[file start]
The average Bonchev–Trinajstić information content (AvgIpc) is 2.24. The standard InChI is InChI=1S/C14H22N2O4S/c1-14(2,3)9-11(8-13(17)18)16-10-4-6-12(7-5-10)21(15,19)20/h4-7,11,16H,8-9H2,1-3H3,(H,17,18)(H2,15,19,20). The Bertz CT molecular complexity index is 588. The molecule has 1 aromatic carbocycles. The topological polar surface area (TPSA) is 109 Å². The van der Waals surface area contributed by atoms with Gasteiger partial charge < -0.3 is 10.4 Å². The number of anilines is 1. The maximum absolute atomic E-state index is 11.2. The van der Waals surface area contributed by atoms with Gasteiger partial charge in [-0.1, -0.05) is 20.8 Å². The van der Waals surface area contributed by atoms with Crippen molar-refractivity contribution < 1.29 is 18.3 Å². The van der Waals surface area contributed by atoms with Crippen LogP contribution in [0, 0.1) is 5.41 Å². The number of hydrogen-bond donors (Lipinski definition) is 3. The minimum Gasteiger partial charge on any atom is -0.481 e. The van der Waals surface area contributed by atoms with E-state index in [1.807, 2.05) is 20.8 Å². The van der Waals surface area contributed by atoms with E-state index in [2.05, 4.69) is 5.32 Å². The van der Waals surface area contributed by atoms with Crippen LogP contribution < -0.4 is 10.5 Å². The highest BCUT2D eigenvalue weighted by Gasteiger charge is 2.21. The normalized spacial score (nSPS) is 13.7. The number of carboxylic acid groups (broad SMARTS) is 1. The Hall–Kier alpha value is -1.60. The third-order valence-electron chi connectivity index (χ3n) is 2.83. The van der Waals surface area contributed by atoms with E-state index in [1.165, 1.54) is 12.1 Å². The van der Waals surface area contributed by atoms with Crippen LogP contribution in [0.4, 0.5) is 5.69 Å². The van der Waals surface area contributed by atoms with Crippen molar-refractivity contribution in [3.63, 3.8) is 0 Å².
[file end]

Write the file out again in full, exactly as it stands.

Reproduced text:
The average Bonchev–Trinajstić information content (AvgIpc) is 2.24. The standard InChI is InChI=1S/C14H22N2O4S/c1-14(2,3)9-11(8-13(17)18)16-10-4-6-12(7-5-10)21(15,19)20/h4-7,11,16H,8-9H2,1-3H3,(H,17,18)(H2,15,19,20). The Bertz CT molecular complexity index is 588. The molecule has 1 aromatic carbocycles. The topological polar surface area (TPSA) is 109 Å². The van der Waals surface area contributed by atoms with Gasteiger partial charge < -0.3 is 10.4 Å². The number of anilines is 1. The maximum absolute atomic E-state index is 11.2. The van der Waals surface area contributed by atoms with Gasteiger partial charge in [-0.1, -0.05) is 20.8 Å². The van der Waals surface area contributed by atoms with Crippen molar-refractivity contribution < 1.29 is 18.3 Å². The van der Waals surface area contributed by atoms with Crippen LogP contribution in [0, 0.1) is 5.41 Å². The number of hydrogen-bond donors (Lipinski definition) is 3. The minimum Gasteiger partial charge on any atom is -0.481 e. The van der Waals surface area contributed by atoms with E-state index in [1.807, 2.05) is 20.8 Å². The van der Waals surface area contributed by atoms with E-state index in [2.05, 4.69) is 5.32 Å². The van der Waals surface area contributed by atoms with Crippen LogP contribution < -0.4 is 10.5 Å². The highest BCUT2D eigenvalue weighted by Gasteiger charge is 2.21. The normalized spacial score (nSPS) is 13.7. The number of carboxylic acid groups (broad SMARTS) is 1. The Hall–Kier alpha value is -1.60. The third-order valence-electron chi connectivity index (χ3n) is 2.83. The van der Waals surface area contributed by atoms with E-state index in [1.165, 1.54) is 12.1 Å². The van der Waals surface area contributed by atoms with Crippen LogP contribution in [0.4, 0.5) is 5.69 Å². The van der Waals surface area contributed by atoms with Crippen molar-refractivity contribution in [3.63, 3.8) is 0 Å².